Eight years pass, and hindsight provides an alternate perspective. Donald Trump ran a visually chaotic campaign but upped the stakes by employing the rhetorical tools of propaganda. He announced his candidacy in a building named after himself. He accepted his party’s nomination in front of an Orwellian-scale projection of his own face. His unconventional convention declaration, “I alone can fix it,” finally and enthusiastically embraced with both arms the full promise of the cult of personality. It was the performance equivalent of Fairey’s HOPE poster—an audaciously simple message attached to a heroically singular figure. Life imitating art.

Today, that poster seems startlingly prescient.

If you believe—as I do—in the power of design to target audiences and shape narratives, then it’s worth considering the unintended consequences of the HOPE campaign. Yes, it helped elevate a comparatively unknown senator to America’s highest office. But as a cultural phenomenon it also laid the groundwork for the rise of Trump. Its overarching narrative demonstrated—perhaps for the first time in modern U.S. politics—that disenfranchised Americans have the same longing for a political savior as the disenfranchised everywhere. It gave form to that desire in the iconic image of a man, and invested in him the panacea for our disaffection: hope. Substitute Obama with the leader of any other country and we’d have no hesitation calling it propaganda.

Republican Presidential Candidate Donald Trump, speaks during the final day of the Republican National Convention in Cleveland, Thursday, July 21, 2016. (AP Photo/Carolyn Kaster)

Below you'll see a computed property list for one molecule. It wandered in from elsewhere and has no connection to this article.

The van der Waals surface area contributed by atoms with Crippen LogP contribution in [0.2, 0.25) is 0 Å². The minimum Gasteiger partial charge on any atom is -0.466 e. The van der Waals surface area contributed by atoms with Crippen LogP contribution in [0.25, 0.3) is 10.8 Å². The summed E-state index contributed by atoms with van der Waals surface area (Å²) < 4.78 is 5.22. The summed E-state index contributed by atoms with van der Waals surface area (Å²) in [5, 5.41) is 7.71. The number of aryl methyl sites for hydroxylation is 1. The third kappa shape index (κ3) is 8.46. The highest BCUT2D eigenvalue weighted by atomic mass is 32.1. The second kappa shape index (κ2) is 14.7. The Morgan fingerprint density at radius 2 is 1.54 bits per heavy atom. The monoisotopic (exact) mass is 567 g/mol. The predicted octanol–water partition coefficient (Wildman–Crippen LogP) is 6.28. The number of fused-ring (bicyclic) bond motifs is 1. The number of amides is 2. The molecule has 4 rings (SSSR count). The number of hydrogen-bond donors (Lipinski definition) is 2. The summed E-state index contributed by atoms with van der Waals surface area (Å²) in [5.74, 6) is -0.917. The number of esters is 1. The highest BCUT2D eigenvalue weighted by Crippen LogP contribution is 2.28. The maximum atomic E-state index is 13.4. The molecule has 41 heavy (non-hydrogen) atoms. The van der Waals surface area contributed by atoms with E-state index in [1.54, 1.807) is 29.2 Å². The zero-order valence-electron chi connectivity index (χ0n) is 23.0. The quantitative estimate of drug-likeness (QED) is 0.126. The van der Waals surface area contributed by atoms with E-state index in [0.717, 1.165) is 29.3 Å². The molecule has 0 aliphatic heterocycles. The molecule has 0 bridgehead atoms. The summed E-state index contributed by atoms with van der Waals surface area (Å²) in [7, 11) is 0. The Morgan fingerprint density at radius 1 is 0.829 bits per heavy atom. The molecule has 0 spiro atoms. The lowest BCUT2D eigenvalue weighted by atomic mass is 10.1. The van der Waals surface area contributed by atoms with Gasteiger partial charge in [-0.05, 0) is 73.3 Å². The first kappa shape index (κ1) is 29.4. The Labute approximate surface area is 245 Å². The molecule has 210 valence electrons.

Just as Fairey was among those responsible for the mainstream acceptance of street art as art, he inadvertently made overt propaganda an acceptable tool of mainstream American politics. The aesthetic of propaganda art is undeniably compelling and effective; the implications of that art are chilling. By introducing the aesthetic of propaganda art to the political mainstream, the HOPE poster also insinuated the genre’s ideals. Where Obama leveraged the aesthetic of propaganda for its cultural appeal, Trump has embraced—with relative impunity—its principles in both policy and persona.

As for the influence of the artist himself, Fairey’s three most often-cited influences—Martin Heidegger’s theories of phenomenology, George Orwell’s 1984, and Soviet-era propaganda art—are eerily manifest in the president-elect. He fabricates “fact” through repetition, aggrandizes himself and affirms his credibility with unrelenting conviction, and has an indefinite relationship with Russian influences.

Perhaps these characteristics are just an ironic coincidence, or perhaps they are ultimate reciprocation between life and the art it imitates.

By virtue of the ubiquity and effectiveness of the HOPE poster, Shepard Fairey now enjoys a unique position among the pantheon of living American artists. Critics and commentators eagerly anticipated his next political poster during the hotly contested 2016 election. This cycle, Fairey endorsed Senator Bernie Sanders (which made international news), designed a single event poster for the Sanders campaign, elected not to illustrate Secretary Clinton, and collaborated with the band Franz Ferdinand to create artwork for the their anti-Trump track, Demagogue.

As the inauguration draws near, Fairey’s political art has turned its lens away from the individual to focus on diversity and inclusion. For that effort he’s collaborating with the Amplifier Foundation to create a series of portraits emblematic of America’s vulnerable populations. The posters will be released on Inauguration Day.

Posted in: Graphic Design, Politics